The Democrats’ big climate, health care and tax package removes the big hurdle for the Senate

The Senate voted Saturday to propose a sweeping climate and economic bill with the support of all 50 Democrats, bringing long-stalled elements of President Joe Biden’s agenda one step closer to reality.

The procedural vote on the filibuster-proof package was 51-50, with all Republicans opposing the motion to start the debate and Vice President Kamala Harris casting the casting vote. If that support lasts, it will be enough to pass the bill through the Senate and send it to the House of Representatives in the coming days.

The legislation, called the Inflation Reduction Act, includes major expenditures to combat climate change and expand health care coverage, paid for with savings on prescription drugs and corporate taxes. It is investing hundreds of billions of dollars in deficit reduction.

“This is one of the most comprehensive and impactful bills Congress has seen in decades,” said Senate Leader Chuck Schumer, DN.Y., on the floor before the vote.

The procedural vote, during a rare weekend session, kicks off several hours of debate, followed by a “vote-a-rama” — a process in which senators can introduce virtually unlimited amendments that require a simple majority of votes to pass. .

The legislation is not subject to the filibuster — it is pursued through a special process called reconciliation, which allows Democrats to pass it themselves. But the process involves limits; the policies included in the bill must be related to expenditures and taxes and the legislation must comply with a strict set of fiscal rules. It’s the same process the Democrats used to approve the US bailout plan in 2021 and the Republicans used to push through Trump’s tax cuts of 2017.

Before Saturday’s vote, the Senate MP ruled that key Democratic provisions on clean energy and allowing Medicare to negotiate prescription drug prices could and should be included in the inflation package, he said. the Democratic leaders.

“While there was an unfortunate statement that the inflation discount is more limited,” Schumer said, “the overall program remains intact and we are one step closer to finally taking on Big Pharma and lowering Rx drug prices for millions of Americans.”

The Democrat-only package, which includes several parts of Biden’s Build Back Better agenda, was considered dead long after Senator Joe Manchin, DW.Va., rejected a larger bill in December. He struck a deal with Schumer last week, a pleasant surprise to many of his Democratic colleagues, and has been in a media frenzy ever since to sell it.

“It’s a red-white-blue bill,” Manchin recently told MSNBC, calling it “one of the biggest laws” and “the bill we need to fight inflation, to have more energy.”

On Thursday, after a week of silence, Senator Kyrsten Sinema, D-Ariz., signed the bill after making some changes to it.

Sinema forced Democrats to remove a provision that would have limited the interest-based tax break, allowing wealthy hedge fund and investment managers to pay a lower tax rate.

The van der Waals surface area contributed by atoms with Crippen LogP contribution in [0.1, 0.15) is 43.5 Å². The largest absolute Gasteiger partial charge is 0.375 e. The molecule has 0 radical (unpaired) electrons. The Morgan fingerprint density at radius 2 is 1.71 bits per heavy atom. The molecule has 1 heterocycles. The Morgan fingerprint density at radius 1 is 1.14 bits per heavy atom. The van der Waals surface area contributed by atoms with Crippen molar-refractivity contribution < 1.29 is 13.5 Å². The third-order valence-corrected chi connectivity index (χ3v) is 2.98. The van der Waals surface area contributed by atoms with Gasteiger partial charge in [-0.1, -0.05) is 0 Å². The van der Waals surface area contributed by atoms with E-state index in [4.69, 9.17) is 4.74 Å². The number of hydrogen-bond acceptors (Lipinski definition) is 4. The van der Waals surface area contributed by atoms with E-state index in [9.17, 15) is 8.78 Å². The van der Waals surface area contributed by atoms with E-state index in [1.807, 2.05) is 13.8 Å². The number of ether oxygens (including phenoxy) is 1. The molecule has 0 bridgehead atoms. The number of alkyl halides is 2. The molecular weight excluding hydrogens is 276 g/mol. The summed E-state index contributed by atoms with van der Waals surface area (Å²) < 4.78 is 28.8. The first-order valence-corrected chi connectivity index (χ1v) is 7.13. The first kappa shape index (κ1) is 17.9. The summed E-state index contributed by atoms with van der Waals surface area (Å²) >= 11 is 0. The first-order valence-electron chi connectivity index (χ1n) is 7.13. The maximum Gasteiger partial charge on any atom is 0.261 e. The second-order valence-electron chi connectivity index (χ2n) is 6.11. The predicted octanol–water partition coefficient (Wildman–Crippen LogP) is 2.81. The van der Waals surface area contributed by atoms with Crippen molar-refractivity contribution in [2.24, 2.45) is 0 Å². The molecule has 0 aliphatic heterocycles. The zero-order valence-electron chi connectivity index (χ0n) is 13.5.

“We had no choice,” Schumer told reporters.

Instead, it was replaced by a new 1% share repurchase tax expected to raise $74 billion — five times the carry-rate provision, Schumer said. Sinema also received $4 billion in drought prevention funding in Arizona and other western states.

Before its changes, the impartial Congressional Budget Office found it that the bill would reduce the deficit by about $100 billion over a decade, with additional potential for $200 billion in revenue from bolstering the IRS’s enforcement resources.

Senate Minority Whip John Thune, RS.D., promised “hard votes for Democrats” in the vote-a-rama process.

“The question is, will those amendments ultimately be amendments that could change the bill? Can make it better. Might make it harder to pass the House, who knows?” Thune said Friday.

Some Democrats are concerned about Republicans proposing poison pill amendments on controversial issues like immigration and crime, which could win a majority vote in the Senate — electing some moderates and vulnerable senators to be re-elected this fall — but alienate other Democrats and disrupt the fragile agreement.

“I certainly cannot support the passing of strange provisions, especially pejorative immigration provisions that have nothing to do with the health, welfare and safety of the American people,” Senator Bob Menendez, DN.J., said this week. on MSNBC.

On Saturday, a handful of Senate Democrats took to Twitter, urging their colleagues to hold the line and vote down amendments that could jeopardize the package.

“I vote NO to all amendments, even those with which I agree” tweeted sen. Tina Smith, D-Minn. “This bill makes historic progress on climate action and lowering the cost of prescription drugs. It has 50 votes and we need to stick together to keep it that way.”

sen. Cory Booker, DN.J., agreed with that strategy. “There are some of us who have already tweeted that we are going to vote no on amendments we like and dislike,” he told reporters on Saturday.

“There’s such a moral urgency…to get a bill across the line that’s going to tackle the existential threat of climate change. I think that’s motivating and I see even more unity than usual.”

sen. Lindsey Graham, RS.C., said Friday the change process would be unpleasant. “How will vote-a-rama be? It will be hell,” he said.

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